\(\begin{aligned} 3 x - 4 y & = 8\quad\quad\quad\color{Cerulean}{\gets \:\:Standard\: form} \\ - 4 y & = - 3 x + 8 \\ y & = \frac { - 3 x + 8 } { - 4 } \\ y & = \frac { - 3 x } { - 4 } + \frac { 8 } { - 4 } \\ y & = \frac { 3 } { 4 } x - 2 \quad\color{Cerulean} {\gets\:\: Slope-lntercept\: Form } \end{aligned}\)

    Where \(x=0\), we can see that \(y=−2\) and thus \((0,−2)\) is an ordered pair solution. This is the point where the graph intersects the \(y\)-axis and is called the \(y\)-intercept27. We can use this point and the slope as a means to quickly graph a line. For example, to graph \(y=\frac{3}{4}x−2\), start at the \(y\)-intercept \((0,−2)\) and mark off the slope to find a second point. Then use these points to graph the line as follows:

    Figure 2.2.8

    The vertical line test indicates that this graph represents a function. Furthermore, the domain and range consists of all real numbers.

    Figure 2.2.9

    In general, a linear function28 is a function that can be written in the form

    \(f ( x ) = m x + b\:\:\color{Cerulean}{Linear\:Function}\)

    where the slope \(m\) and \(b\) represent any real numbers. Because \(y = f (x)\), we can use \(y\) and \(f (x)\) interchangeably, and ordered pair solutions on the graph \((x, y)\) can be written in the form \((x, f (x))\).

    \(( x , y ) \quad \color{Cerulean}{\Leftrightarrow} \quad \color{Black}{(} x , f ( x ) )\)

    We know that any \(y\)-intercept will have an \(x\)-value equal to zero. Therefore, the \(y\)-intercept can be expressed as the ordered pair \((0, f (0))\).For linear functions,

    \(\begin{aligned} f ( \color{Cerulean}{0}\color{Black}{ )} & = m ( \color{Cerulean}{0}\color{Black}{ )} + b \\ & = b \end{aligned}\)

    Hence, the \(y\)-intercept of any linear function is \((0, b)\).To find the x-intercept29, the point where the function intersects the \(x\)-axis, we find \(x\) where \(y = 0\) or \(f (x) = 0\).

    Example \(\PageIndex{3}\):

    Graph the linear function \(f(x)=−\frac{5}{3}x+6\) and label the \(x\)-intercept.

     

    Solution:

    From the function, we see that \(f(0)=6\) (or \(b=6\)) and thus the \(y\)-intercept is \((0, 6)\). Also, we can see that the slope \(m=−\frac{5}{3}=−\frac{5}{3}=\frac{rise}{run}\). Starting from the \(y\)-intercept, mark a second point down \(5\) units and right \(3\) units. Draw the line passing through these two points with a straightedge.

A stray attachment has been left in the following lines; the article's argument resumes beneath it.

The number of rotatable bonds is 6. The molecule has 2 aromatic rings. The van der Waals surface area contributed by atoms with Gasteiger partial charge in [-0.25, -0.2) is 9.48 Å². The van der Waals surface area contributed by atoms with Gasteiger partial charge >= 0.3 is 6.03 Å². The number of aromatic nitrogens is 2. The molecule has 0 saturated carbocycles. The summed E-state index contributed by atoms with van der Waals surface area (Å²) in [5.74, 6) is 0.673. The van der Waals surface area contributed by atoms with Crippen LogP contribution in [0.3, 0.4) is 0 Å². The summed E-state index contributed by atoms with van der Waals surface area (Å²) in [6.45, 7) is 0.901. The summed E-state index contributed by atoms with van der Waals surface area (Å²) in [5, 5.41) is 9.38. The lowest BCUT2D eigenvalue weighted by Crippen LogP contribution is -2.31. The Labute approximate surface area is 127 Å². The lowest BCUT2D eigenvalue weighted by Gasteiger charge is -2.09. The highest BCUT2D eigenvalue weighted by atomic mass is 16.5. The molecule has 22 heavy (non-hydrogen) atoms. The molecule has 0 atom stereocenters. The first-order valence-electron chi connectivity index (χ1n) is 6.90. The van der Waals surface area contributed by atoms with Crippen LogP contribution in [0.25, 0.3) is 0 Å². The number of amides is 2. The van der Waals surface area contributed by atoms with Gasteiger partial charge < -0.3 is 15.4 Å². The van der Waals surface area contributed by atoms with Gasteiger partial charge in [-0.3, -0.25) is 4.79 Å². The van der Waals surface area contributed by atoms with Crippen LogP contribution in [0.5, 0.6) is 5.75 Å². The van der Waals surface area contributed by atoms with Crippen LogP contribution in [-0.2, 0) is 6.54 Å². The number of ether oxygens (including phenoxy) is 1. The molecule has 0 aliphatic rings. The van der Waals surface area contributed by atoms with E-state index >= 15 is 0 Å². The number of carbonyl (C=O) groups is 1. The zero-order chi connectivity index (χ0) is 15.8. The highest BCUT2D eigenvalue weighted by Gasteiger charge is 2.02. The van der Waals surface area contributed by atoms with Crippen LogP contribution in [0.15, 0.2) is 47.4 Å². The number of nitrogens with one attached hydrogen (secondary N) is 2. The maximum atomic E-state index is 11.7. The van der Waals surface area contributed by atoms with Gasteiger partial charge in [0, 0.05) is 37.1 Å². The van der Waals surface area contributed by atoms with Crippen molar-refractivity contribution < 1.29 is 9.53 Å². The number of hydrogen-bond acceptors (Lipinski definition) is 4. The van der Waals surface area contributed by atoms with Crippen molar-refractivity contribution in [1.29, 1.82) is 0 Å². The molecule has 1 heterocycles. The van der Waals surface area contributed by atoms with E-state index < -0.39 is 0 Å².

Figure 2.2.10

    To determine the \(x\)-intercept, find the \(x\)-value where the function is equal to zero. In other words, determine \(x\) where \(f(x)=0\).

    \(\begin{aligned} f ( x ) & = - \frac { 5 } { 3 } x + 6 \\ 0 & = - \frac { 5 } { 3 } x + 6 \\ \frac { 5 } { 3 } x & = 6 \\ \left( \color{Cerulean}{\frac { 3 } { 5 }} \right) \frac { 5 } { 3 } x & = \left( \color{Cerulean}{\frac { 3 } { 5 }} \right) 6 \\ x & = \frac { 18 } { 5 } = 3 \frac { 3 } { 5 } \end{aligned}\)

    Therefore, the \(x\)-intercept is \((\frac{18}{5},0)\). The general rule is to label all important points that cannot be clearly read from the graph.

     

    Answer:

    Figure 2.2.11

    Example \(\PageIndex{4}\):

    Determine a linear function that defines the given graph and find the \(x\)-intercept.

    Figure 2.2.12

     

    Solution:

    We begin by reading the slope from the graph. In this case, two points are given and we can see that,

    \(m = \frac { r i s e } { r u n } = \frac { - 2 } { 3 }\)

    In addition, the \(y\)-intercept is \((0, 3)\) and thus \(b=3\). We can substitute into the equation for any linear function.

    \(\begin{array} { c } { g ( x ) = m x + b } \\ \quad\quad\quad\color{Cerulean}{\downarrow\quad\quad\downarrow} \\ { g ( x ) = - \frac { 2 } { 3 } x + 3 } \end{array}\)

    To find the \(x\)-intercept, we set \(g(x)=0\) and solve for \(x\).

    \(\begin{aligned} g ( x ) & = - \frac { 2 } { 3 } x + 3 \\ 0 & = - \frac { 2 } { 3 } x + 3 \\ \frac { 2 } { 3 } x & = 3 \\ \left( \color{Cerulean}{\frac { 3 } { 2 }} \right) \frac { 2 } { 3 } x & = \left( \color{Cerulean}{\frac { 3 } { 2 }} \right) 3 \\ x & = \frac { 9 } { 2 } = 4 \frac { 1 } { 2 } \end{aligned}\)

     

    Answer

    \(g(x)=−\frac{2}{3}x+3\); \(x\)-intercept: \((\frac{9}{2},0)\)

    Next, consider horizontal and vertical lines. Use the vertical line test to see that any horizontal line represents a function, and that a vertical line does not.

    Figure 2.2.13